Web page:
f: The mass function. If only this is listed, then we indicate the minimum companion mass obtained assuming the value of the pulsar mass that appears in square brackets. If this is listed together with the rate of advance of periastron, then we can obtain a maximum estimate for the pulsar mass and a minimum estimate for the companion mass.
i: Mass estimate based on measurement of deviations from Keplerian orbits caused by many-body interactions via pulsar timing. This requires a number of massive components in the system larger than 2.
R: Mass ratio derived from pulsar timing. This requires a double pulsar system, only one case known (the J0737−3039 system).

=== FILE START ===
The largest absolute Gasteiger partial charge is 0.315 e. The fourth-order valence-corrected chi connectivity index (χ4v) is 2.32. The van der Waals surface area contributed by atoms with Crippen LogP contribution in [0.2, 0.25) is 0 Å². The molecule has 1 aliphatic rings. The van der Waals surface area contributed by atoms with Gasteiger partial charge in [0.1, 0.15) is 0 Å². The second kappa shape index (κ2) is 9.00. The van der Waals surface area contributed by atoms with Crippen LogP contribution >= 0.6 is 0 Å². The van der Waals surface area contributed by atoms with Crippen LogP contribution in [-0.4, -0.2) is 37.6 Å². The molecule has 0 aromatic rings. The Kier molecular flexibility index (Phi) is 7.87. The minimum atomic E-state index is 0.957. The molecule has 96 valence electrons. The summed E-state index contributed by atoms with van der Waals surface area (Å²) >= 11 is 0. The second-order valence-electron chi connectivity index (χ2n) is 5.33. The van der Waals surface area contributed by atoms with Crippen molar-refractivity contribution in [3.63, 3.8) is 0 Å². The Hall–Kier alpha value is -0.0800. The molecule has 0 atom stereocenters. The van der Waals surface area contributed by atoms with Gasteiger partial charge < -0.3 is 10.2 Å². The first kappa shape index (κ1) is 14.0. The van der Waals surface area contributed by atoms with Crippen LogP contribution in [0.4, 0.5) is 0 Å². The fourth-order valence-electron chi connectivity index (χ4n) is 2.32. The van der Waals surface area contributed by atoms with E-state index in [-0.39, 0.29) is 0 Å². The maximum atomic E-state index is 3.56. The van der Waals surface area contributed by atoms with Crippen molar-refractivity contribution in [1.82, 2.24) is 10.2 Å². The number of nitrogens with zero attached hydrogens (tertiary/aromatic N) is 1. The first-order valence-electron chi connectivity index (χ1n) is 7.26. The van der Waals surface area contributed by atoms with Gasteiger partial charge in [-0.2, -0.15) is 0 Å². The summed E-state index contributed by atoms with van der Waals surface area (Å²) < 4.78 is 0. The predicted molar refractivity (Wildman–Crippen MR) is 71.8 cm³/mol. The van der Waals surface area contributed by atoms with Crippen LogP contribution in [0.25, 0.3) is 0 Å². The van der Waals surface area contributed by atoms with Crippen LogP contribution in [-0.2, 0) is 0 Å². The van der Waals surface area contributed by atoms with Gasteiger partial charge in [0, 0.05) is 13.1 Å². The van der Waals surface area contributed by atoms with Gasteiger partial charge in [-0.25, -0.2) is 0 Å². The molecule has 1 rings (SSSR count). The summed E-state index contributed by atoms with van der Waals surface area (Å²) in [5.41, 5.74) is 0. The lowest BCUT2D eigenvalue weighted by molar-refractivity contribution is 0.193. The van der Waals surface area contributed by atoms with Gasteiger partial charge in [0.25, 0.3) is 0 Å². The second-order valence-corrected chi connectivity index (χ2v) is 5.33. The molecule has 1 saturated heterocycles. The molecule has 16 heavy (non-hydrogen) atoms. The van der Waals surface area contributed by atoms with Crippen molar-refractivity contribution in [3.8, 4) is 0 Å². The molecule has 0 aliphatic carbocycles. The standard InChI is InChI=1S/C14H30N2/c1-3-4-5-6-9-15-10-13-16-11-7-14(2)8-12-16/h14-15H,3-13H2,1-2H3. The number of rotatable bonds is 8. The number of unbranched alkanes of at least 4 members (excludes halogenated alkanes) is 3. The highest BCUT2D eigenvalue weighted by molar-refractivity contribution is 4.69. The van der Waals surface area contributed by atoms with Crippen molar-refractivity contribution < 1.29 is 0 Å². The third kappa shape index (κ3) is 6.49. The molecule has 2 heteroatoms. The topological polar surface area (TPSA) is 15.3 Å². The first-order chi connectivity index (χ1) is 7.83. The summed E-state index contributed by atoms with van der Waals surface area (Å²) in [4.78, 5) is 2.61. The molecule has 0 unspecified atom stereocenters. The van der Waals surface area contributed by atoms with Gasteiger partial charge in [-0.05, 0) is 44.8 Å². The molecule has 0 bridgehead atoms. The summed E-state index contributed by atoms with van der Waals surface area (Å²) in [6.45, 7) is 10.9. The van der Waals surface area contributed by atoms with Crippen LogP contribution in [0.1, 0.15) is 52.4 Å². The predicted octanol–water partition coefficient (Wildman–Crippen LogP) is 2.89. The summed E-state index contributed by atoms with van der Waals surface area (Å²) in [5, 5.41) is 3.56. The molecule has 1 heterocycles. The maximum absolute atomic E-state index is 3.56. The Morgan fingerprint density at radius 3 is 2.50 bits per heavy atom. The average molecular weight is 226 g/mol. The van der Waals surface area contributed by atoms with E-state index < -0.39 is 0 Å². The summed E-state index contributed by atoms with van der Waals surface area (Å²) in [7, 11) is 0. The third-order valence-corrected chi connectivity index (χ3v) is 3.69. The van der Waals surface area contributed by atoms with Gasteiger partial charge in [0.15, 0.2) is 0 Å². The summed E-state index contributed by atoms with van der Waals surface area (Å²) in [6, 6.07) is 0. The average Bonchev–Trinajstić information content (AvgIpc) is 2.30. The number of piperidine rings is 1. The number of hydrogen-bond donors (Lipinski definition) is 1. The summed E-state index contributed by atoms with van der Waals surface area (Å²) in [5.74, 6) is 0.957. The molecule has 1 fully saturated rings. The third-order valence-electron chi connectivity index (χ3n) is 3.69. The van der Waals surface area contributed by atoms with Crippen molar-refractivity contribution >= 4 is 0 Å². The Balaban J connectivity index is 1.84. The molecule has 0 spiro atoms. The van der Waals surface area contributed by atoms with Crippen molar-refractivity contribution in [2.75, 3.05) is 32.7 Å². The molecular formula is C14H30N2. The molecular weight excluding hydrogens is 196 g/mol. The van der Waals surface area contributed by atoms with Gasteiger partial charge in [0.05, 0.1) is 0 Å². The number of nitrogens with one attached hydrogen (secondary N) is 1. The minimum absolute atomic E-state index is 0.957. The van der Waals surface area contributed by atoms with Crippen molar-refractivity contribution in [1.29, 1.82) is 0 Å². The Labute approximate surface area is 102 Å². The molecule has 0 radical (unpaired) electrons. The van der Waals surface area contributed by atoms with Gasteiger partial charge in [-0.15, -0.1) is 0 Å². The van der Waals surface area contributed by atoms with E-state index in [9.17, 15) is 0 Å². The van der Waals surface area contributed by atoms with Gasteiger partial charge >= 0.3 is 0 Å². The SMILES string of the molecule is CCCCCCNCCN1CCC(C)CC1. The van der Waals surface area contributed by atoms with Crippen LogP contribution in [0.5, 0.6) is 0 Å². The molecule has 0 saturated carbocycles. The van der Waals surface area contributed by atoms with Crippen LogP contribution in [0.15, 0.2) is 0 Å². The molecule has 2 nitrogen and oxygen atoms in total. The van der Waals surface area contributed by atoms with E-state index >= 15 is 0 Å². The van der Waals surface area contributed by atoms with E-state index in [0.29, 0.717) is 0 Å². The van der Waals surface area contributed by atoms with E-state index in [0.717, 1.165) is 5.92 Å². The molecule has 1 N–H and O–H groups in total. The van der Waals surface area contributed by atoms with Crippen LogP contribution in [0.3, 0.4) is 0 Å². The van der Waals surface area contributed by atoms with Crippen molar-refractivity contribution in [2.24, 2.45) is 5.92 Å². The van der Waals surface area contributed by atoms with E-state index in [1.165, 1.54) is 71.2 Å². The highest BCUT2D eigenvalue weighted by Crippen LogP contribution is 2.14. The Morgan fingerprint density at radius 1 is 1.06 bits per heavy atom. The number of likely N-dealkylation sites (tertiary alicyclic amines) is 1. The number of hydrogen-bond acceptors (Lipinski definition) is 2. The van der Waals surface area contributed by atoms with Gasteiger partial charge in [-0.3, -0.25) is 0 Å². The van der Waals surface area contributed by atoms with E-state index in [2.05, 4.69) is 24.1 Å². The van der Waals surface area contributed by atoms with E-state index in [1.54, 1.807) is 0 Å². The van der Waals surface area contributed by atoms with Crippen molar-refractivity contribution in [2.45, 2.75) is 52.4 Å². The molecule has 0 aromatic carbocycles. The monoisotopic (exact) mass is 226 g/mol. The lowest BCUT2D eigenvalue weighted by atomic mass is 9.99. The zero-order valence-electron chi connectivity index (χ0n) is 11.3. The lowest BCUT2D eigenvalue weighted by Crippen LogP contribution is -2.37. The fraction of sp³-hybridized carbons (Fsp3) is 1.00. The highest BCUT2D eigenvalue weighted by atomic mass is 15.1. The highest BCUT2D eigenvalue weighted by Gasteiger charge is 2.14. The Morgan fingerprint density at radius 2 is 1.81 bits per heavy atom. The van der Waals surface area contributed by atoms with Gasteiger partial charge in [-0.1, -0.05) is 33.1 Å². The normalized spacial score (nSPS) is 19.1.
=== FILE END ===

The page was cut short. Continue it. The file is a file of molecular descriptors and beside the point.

q: Mass ratio derived from pulsar timing and optical spectroscopy. This requires a companion WD bright enough for spectroscopic radial velocity measurements.
mWD: White dwarf mass (optical). This requires a companion WD bright enough for detailed spectroscopic modeling.
p: Rate of advance of periastron (timing). This requires significant orbital eccentricity.
γ: Einstein delay (timing). This requires a combination of significant orbital eccentricity and compactness.
s: Shape parameter of Shapiro delay (timing). All Shapiro delay parameters require the system to have a high orbital inclination and good timing precision.
r: Range parameter of Shapiro delay (timing).
ς: Orthometric ratio of Shapiro delay (timing) - From the Freire & Wex (2010) reparameterization of the Shapiro delay.
h3: Orthometric amplitude of Shapiro delay (timing) - From the Freire & Wex (2010) reparameterization of the Shapiro delay.